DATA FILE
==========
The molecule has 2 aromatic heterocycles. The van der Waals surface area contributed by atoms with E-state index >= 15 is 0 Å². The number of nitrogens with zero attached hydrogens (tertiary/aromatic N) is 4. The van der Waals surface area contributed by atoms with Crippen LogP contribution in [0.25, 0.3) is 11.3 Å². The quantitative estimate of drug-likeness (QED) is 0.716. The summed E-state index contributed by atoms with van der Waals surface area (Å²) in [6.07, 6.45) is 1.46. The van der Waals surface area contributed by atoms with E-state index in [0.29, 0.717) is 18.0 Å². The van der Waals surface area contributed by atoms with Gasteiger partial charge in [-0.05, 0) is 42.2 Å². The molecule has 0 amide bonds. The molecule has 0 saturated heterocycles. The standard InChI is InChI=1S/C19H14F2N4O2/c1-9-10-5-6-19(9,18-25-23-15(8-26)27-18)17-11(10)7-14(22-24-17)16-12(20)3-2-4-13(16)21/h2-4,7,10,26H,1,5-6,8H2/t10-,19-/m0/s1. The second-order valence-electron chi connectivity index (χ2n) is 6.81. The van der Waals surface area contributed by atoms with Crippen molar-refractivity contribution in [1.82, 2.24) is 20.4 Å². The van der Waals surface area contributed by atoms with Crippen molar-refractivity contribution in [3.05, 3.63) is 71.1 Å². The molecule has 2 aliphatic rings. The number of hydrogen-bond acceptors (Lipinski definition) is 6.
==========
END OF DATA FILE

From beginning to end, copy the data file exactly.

The molecule has 2 aromatic heterocycles. The van der Waals surface area contributed by atoms with E-state index >= 15 is 0 Å². The number of nitrogens with zero attached hydrogens (tertiary/aromatic N) is 4. The van der Waals surface area contributed by atoms with Crippen LogP contribution in [0.25, 0.3) is 11.3 Å². The quantitative estimate of drug-likeness (QED) is 0.716. The summed E-state index contributed by atoms with van der Waals surface area (Å²) in [6.07, 6.45) is 1.46. The van der Waals surface area contributed by atoms with E-state index in [0.29, 0.717) is 18.0 Å². The van der Waals surface area contributed by atoms with Gasteiger partial charge in [-0.05, 0) is 42.2 Å². The molecule has 0 amide bonds. The molecule has 0 saturated heterocycles. The standard InChI is InChI=1S/C19H14F2N4O2/c1-9-10-5-6-19(9,18-25-23-15(8-26)27-18)17-11(10)7-14(22-24-17)16-12(20)3-2-4-13(16)21/h2-4,7,10,26H,1,5-6,8H2/t10-,19-/m0/s1. The second-order valence-electron chi connectivity index (χ2n) is 6.81. The van der Waals surface area contributed by atoms with Crippen molar-refractivity contribution in [1.82, 2.24) is 20.4 Å². The van der Waals surface area contributed by atoms with Crippen molar-refractivity contribution in [3.05, 3.63) is 71.1 Å². The molecule has 2 aliphatic rings. The number of hydrogen-bond acceptors (Lipinski definition) is 6.